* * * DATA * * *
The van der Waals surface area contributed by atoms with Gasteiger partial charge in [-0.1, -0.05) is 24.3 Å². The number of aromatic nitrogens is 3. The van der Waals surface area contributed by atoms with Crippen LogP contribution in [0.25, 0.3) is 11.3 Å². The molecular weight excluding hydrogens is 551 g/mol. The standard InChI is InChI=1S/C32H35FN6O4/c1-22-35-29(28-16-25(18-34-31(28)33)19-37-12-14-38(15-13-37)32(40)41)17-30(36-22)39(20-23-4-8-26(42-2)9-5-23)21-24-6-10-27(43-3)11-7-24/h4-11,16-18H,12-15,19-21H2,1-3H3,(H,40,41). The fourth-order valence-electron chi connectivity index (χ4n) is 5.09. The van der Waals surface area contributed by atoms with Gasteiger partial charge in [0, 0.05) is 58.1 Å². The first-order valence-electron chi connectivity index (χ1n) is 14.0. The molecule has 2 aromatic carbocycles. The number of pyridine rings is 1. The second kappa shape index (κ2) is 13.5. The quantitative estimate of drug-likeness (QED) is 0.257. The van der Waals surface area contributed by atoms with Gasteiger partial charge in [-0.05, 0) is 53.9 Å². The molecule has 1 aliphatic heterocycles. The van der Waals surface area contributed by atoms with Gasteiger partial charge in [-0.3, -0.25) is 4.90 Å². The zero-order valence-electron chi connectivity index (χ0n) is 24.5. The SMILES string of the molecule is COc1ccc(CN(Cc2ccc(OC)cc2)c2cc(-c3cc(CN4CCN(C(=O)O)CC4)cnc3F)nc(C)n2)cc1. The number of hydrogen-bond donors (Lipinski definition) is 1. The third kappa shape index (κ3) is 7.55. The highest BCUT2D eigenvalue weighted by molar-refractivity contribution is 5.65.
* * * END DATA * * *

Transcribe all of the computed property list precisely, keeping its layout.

The van der Waals surface area contributed by atoms with Gasteiger partial charge in [-0.1, -0.05) is 24.3 Å². The number of aromatic nitrogens is 3. The van der Waals surface area contributed by atoms with Crippen LogP contribution in [0.25, 0.3) is 11.3 Å². The molecular weight excluding hydrogens is 551 g/mol. The standard InChI is InChI=1S/C32H35FN6O4/c1-22-35-29(28-16-25(18-34-31(28)33)19-37-12-14-38(15-13-37)32(40)41)17-30(36-22)39(20-23-4-8-26(42-2)9-5-23)21-24-6-10-27(43-3)11-7-24/h4-11,16-18H,12-15,19-21H2,1-3H3,(H,40,41). The fourth-order valence-electron chi connectivity index (χ4n) is 5.09. The van der Waals surface area contributed by atoms with Gasteiger partial charge in [0, 0.05) is 58.1 Å². The first-order valence-electron chi connectivity index (χ1n) is 14.0. The molecule has 2 aromatic carbocycles. The number of pyridine rings is 1. The second kappa shape index (κ2) is 13.5. The quantitative estimate of drug-likeness (QED) is 0.257. The van der Waals surface area contributed by atoms with Gasteiger partial charge in [-0.05, 0) is 53.9 Å². The molecule has 1 aliphatic heterocycles. The van der Waals surface area contributed by atoms with Gasteiger partial charge in [-0.3, -0.25) is 4.90 Å². The zero-order valence-electron chi connectivity index (χ0n) is 24.5. The SMILES string of the molecule is COc1ccc(CN(Cc2ccc(OC)cc2)c2cc(-c3cc(CN4CCN(C(=O)O)CC4)cnc3F)nc(C)n2)cc1. The number of hydrogen-bond donors (Lipinski definition) is 1. The third kappa shape index (κ3) is 7.55. The highest BCUT2D eigenvalue weighted by molar-refractivity contribution is 5.65.